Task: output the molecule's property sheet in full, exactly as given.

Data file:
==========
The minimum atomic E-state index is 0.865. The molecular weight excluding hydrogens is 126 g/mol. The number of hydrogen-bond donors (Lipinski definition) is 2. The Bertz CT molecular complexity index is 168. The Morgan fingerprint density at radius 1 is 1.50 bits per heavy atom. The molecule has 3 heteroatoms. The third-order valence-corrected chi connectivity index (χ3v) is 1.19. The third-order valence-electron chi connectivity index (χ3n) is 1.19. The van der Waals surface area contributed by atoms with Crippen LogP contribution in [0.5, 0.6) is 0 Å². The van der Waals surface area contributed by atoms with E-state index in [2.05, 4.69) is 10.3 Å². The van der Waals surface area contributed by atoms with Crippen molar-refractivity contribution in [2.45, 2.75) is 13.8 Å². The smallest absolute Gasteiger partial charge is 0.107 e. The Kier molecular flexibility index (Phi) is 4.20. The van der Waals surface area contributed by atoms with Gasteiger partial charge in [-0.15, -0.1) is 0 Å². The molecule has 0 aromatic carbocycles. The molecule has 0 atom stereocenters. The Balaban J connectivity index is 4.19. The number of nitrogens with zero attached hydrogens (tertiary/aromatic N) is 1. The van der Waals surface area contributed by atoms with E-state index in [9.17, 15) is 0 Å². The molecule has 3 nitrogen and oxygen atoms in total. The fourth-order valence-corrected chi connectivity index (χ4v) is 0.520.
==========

The minimum atomic E-state index is 0.865. The molecular weight excluding hydrogens is 126 g/mol. The number of hydrogen-bond donors (Lipinski definition) is 2. The Bertz CT molecular complexity index is 168. The Morgan fingerprint density at radius 1 is 1.50 bits per heavy atom. The molecule has 3 heteroatoms. The third-order valence-corrected chi connectivity index (χ3v) is 1.19. The third-order valence-electron chi connectivity index (χ3n) is 1.19. The van der Waals surface area contributed by atoms with Crippen LogP contribution in [0.5, 0.6) is 0 Å². The van der Waals surface area contributed by atoms with E-state index in [2.05, 4.69) is 10.3 Å². The van der Waals surface area contributed by atoms with Crippen molar-refractivity contribution in [2.45, 2.75) is 13.8 Å². The smallest absolute Gasteiger partial charge is 0.107 e. The Kier molecular flexibility index (Phi) is 4.20. The van der Waals surface area contributed by atoms with Gasteiger partial charge in [-0.15, -0.1) is 0 Å². The molecule has 0 aromatic carbocycles. The molecule has 0 atom stereocenters. The Balaban J connectivity index is 4.19. The number of nitrogens with zero attached hydrogens (tertiary/aromatic N) is 1. The van der Waals surface area contributed by atoms with E-state index in [9.17, 15) is 0 Å². The molecule has 3 nitrogen and oxygen atoms in total. The fourth-order valence-corrected chi connectivity index (χ4v) is 0.520.